Wednesday, April 16, 2008

give birth to black children

Did you ever notice that white women can give birth to black babies, but black women can't give birth to white ones?

If a white woman gives birth to a baby that looks more or less black because the father was black, most people today still say the baby is black. But if a black woman gives birth to a baby whose father was white, that baby also becomes a black person, whether the baby looks black or could pass for white.

In 1996, James McBride published a popular book called The Color of Water: A Black Man's Tribute to His White Mother. Why is it that a white person could never write a tribute to his or her black mother?

Recently, I thought this paradox might be changing when I saw this headline: "Black Women Giving Birth to White Babies on the Rise." However, as the article explains, this phenomenon is happening in Europe, not America, and furthermore, it doesn't mean that the age-old idea that black women can't give birth to white babies is fading away, even in Europe. Instead, as the article also explains, the "number of Black women who are giving birth to White babies has been on the rise [because of] the increasing number of infertile White couples choosing cross racial surrogacy across Europe. . ."

Presumably it's still the case, then, that if a "Black" woman in Europe had a child through normal reproductive methods whose father was "White," the child would be considered "Black," and if a "White" woman had a child with a "Black" man that way, that child would also be considered "Black." (The comments below that article bear this out--notice how many people there were initially shocked by the headline.)

Such bizarre differences would seem to expose the absurdity of the whole notion of "race," and one might hope that we're moving beyond such double standards. However, despite the inclusion of a new check-box on the most recent (2000) U.S. Census, which for the first time allowed people to declare themselves biracial or multiracial, the tenacious grip of traditional racial categories remains strong. This racial conundrum also determines how we label and perceive the man who seems likely to be our next president, Barack Obama.

Obama's parents were a white woman from Kansas and a black man born in Kenya. He may well have checked the multiracial box on the 2000 census, but in the eyes of America, and no doubt the world, he would still be America's first "black" president. A label that we almost never hear for him is the accurate one, America's first potential "biracial" president.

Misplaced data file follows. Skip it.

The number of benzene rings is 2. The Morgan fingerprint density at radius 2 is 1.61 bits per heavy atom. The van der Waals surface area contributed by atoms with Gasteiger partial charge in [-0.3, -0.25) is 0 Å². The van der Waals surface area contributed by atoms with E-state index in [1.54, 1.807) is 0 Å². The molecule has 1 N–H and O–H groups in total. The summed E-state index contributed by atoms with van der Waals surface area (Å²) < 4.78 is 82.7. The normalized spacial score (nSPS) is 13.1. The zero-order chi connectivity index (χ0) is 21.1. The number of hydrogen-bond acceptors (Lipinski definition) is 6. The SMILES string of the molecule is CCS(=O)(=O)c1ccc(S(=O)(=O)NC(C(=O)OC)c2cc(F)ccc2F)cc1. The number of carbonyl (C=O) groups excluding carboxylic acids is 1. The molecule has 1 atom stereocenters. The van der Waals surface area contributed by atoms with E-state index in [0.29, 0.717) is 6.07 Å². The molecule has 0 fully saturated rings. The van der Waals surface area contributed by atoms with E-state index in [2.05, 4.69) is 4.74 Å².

Obama's mother is white, but we usually consider him black, especially because he looks black. But if his mother were black and his father white, we would still consider him a "black man," whether he looked black or white. We perceive our possible future leader through the lens of this double standard because it's still the case that white women can have black babies, but black women can't have white ones.

Is your head spinning too?


  1. It's called the "one drop rule"...

  2. Right, but what I'm basically asking is, why does such an outmoded rule still have such currency?

  3. Because the alternative takes away from the notion of "whiteness" and that is too scary for some people. Are you familiar with Dr. Cress Welsing. Not that you need subscribe to her theory but some of it does make sense.

  4. There's this strange theory amongst some Blacks that the race of the father determines the race of a child. Meanwhile in the Jewish community, if you're mother's Jewish, her child's Jewish.

    Racial constructs are only useful for scholarships and grants.

  5. Macon D,

    One other thought...since Mitochondrial Eve is the mother of all and she came out of Africa technically black women have given birth to white children...

  6. I am the "black" child of a white mother and the black mother of a "white" child. When people meet my son and his father, but not me, they assume he's entirely white. When they meet he and I together, sometimes they are very confused. When he was born it blew my mind that I could give birth to someone who looked like he did. What's even more interesting is how he sees me as being majority (read: not brown), like him.

    Outmoded indeed.